Champaign, Ill. (WCIA)
Illinois residents, brace yourselves for the arrival of an unwelcome visitor: the Spotted Lanternfly (Lycorma delicatula), a menacing non-native insect originating from Asia. With recent sightings in Cook County this September, the invasion is now a reality, bringing potential threats to the local ecosystem.
Joining us to shed light on this matter is Ryan Pankau, a distinguished Horticulture Educator from the University of Illinois Extension.
The Spotted Lanternfly is not to be taken lightly. While it won’t necessarily kill plants, it poses a significant threat to the well-being of over 100 species of landscape plants. Its preferred hosts include the infamous Tree of Heaven, wild grapevines, willow, birch, red maple, and silver maple.
Farmers, vineyard owners, and gardeners, in particular, should be vigilant, as the Spotted Lanternfly can wreak havoc on fruit crops, with grapes being especially vulnerable. Vigilance is crucial, as early detection can play a pivotal role in preventing the spread of this destructive insect.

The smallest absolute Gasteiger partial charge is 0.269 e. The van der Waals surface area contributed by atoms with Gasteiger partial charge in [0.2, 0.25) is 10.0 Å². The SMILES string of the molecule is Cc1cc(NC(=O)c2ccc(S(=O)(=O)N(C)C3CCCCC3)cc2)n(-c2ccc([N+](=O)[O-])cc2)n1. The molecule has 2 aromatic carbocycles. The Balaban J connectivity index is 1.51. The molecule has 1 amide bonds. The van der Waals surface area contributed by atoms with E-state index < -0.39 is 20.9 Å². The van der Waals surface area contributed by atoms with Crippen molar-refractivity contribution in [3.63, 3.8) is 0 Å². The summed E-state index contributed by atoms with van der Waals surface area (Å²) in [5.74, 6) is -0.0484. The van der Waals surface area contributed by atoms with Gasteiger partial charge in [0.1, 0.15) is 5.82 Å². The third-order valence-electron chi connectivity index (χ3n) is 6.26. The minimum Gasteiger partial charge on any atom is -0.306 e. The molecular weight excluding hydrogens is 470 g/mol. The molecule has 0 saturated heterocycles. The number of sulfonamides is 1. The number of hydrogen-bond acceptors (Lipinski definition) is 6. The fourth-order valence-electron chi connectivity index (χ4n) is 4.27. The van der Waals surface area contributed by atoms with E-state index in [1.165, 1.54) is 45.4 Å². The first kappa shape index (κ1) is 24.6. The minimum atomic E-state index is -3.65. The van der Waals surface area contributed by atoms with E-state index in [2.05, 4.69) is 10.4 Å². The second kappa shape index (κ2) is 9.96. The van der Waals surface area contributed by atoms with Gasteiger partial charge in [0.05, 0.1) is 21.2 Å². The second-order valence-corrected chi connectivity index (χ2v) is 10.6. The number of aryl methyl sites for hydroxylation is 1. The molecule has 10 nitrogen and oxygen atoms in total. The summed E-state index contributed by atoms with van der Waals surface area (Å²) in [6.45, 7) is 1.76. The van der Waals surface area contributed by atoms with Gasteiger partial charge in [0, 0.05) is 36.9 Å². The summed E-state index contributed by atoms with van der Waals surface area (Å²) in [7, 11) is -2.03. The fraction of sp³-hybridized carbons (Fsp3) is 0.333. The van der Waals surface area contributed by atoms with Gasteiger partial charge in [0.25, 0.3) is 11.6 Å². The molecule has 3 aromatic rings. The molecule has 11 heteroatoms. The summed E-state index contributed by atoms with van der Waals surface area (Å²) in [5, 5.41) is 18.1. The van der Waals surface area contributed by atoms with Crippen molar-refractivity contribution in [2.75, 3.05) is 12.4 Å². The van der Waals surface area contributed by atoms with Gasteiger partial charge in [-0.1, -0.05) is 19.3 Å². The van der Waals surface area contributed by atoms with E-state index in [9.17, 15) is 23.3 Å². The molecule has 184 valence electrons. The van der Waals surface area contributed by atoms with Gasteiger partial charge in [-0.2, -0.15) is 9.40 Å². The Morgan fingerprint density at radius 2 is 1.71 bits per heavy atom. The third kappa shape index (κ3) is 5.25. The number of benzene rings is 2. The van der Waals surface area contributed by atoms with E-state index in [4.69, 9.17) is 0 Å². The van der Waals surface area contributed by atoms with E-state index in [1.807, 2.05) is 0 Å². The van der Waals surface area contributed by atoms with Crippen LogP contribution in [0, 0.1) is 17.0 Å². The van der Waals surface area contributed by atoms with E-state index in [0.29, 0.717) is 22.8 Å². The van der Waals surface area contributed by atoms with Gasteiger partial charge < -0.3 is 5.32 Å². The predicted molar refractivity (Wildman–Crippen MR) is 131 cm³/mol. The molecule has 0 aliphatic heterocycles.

“We urge all Illinois residents to remain vigilant and report any sightings of the Spotted Lanternfly to their local extension office or via email at firstname.lastname@example.org,” emphasizes Pankau.
As we brace ourselves for the impact of this invasion, it’s essential to be aware of the signs and symptoms of an infestation, especially on Tree of Heaven. Join hands with the community to protect our local greenery and ensure a resilient environment for future generations.
For more information and resources on how to identify and address the Spotted Lanternfly invasion, visit the University of Illinois Extension website or reach out to your local extension office.